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You are here: Home Bulletins 2024 spring What we're up against

What we're up against

by Zoë Kooyman Contributions Published on Jul 08, 2024 04:59 PM

The Free Software Foundation has myriad articles stating that we are up against billions, or even trillions of proprietary software dollars. They use these dollars for marketing that convinces people to use their products; they use it to develop ways to make us believe we want to cede control over software, and they use it to pay the legal fees for expensive lawyers to push the boundaries of what is legal further and further away from what is moral.

I think a financial comparison does a good job of illustrating the magnitude of the force we have to overcome if we are to complete our mission of worldwide computer user freedom. However, what I fear is that the reality of it still does not sink in. We're talking about a reality where free software becomes more and more marginalized, where user rights dissipate into choosing between participating in daily life or standing for your rights, and where copyleft licenses are blatantly violated or read favorably for a malicious corporation to the extent that it challenges the definition of free software. This is something we should avoid at all costs.

Following a subpoena by Vizio, the FSF was recently deposed in the SFC v Vizio case. In this case, SFC is requesting that Vizio provide source code to programs on some Vizio devices that are covered by the GNU General Public License v2 (GPL) and GNU Lesser General Public License v2.1 (LGPL). In response, Vizio has argued that SFC cannot enforce a request for source code if it does not hold copyright to the underlying software. In support of that argument, Vizio has made reference to an FAQ published by the FSF that is captioned "Who has the power to enforce the GPL."

They are using the FSF's own FAQ to argue against what the FSF stands for: each and every person should have access to the source code in order to run, study, copy, modify, and distribute the software. We don't always get to bring attention to the work we do in instances like these because of confidentiality, or because we follow the Principles of Community-Oriented GPL Enforcement, which can make it harder to show what we do and garner support for it.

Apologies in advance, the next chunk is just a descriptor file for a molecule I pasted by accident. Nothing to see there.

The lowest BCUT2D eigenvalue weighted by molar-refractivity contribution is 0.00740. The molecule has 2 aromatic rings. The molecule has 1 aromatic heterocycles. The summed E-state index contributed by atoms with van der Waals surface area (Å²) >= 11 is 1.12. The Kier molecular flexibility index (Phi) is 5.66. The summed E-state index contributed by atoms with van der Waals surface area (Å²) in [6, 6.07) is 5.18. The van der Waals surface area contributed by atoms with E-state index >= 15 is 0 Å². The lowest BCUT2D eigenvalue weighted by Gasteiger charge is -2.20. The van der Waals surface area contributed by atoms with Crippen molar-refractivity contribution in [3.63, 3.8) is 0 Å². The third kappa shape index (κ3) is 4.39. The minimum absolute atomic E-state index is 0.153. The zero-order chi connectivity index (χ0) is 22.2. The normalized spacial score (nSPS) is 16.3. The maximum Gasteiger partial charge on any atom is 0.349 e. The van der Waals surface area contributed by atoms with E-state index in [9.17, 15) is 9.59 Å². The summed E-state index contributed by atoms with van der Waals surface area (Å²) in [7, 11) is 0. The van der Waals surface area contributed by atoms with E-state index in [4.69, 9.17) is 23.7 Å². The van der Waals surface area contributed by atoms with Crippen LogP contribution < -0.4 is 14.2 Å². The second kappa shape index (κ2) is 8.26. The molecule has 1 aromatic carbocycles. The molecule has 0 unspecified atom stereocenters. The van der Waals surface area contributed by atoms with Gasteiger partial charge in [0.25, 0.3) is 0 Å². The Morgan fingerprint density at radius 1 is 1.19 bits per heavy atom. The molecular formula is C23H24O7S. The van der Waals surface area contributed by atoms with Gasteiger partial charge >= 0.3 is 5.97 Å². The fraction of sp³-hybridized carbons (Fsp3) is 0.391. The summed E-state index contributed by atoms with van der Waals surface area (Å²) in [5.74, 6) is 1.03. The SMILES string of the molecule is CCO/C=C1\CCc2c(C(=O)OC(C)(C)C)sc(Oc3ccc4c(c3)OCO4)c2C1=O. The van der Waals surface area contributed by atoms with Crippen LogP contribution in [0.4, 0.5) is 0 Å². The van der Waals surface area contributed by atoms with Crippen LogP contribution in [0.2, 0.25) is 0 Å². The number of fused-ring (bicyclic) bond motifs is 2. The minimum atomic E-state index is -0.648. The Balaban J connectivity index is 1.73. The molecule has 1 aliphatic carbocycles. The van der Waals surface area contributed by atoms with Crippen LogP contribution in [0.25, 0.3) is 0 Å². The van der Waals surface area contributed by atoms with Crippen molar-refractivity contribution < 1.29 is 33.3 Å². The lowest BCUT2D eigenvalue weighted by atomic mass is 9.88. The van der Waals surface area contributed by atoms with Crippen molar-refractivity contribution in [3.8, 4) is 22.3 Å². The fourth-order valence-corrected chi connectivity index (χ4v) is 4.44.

This deposition is a great way of illustrating the frustration and fear at the root of mentioning the billions of dollars we are up against. Remember, FSF is "merely" a witness in this case. You show up once or twice to answer questions that can be of significant value to a decision that can have a lasting impact on user freedom. In this case, Vizio questioned the FSF's encouragement for the use of any legal mechanism available to users for obtaining complete and corresponding source code, as is their right, and enforcing full compliance with the GNU GPL, which you would think would be a fairly straightforward thing. But after FSF received a topic list, hours and hours of preparation, research, and practice with highly skilled lawyers went into getting ready for it.

Originally, this deposition was supposed to be held remotely, but Vizio did not want to learn to use a new videoconferencing platform other than Zoom, leaving the FSF with a choice of using a proprietary platform, or being physically present for the deposition. Rather than being forced to use a proprietary program, we pushed for doing it in person. The delay that this change caused meant costly additional preparation, after which we also spent roughly ten(!) hours in the deposition itself. As you can imagine, the whole endeavor cost the FSF tens of thousands of dollars (which is nothing compared to the legal cost that would come with actually being a party in the case), a significant amount of money to put down for something you can just be ordered to do.

Vizio's argument is that a reading of an FSF educational resource (remember, we provide no legal advice) provides them with a way out of their responsibility to provide complete and corresponding source code under the GPL. Their argument holds water only because of the money being spent behind the scenes of this case. In any such case, tens of thousands of dollars are being poured into strategizing about ways to get away with not doing the right thing.

The FSF is a small organization with limited resources and one of our major focus points is license compliance. We are always fighting to have the financial strength to be able to take violators to task, but to do that successfully, we have to be extremely selective as to where our money goes. Or, in situations like these, we don't get to choose ourselves, and all we can decide is how we show up. It is worth noting this is not the only subpoena we received these last months. We believe this deposition in SFC v Vizio will help users get a step closer to software freedom, which is why we have made the investment of time and resources for it, and we celebrate a well-prepared and strong testimony. But imagine, if a deposition in a case is such a great investment, clearly we need your help competing against these billions of dollars and use the legal system to work for moral ends.

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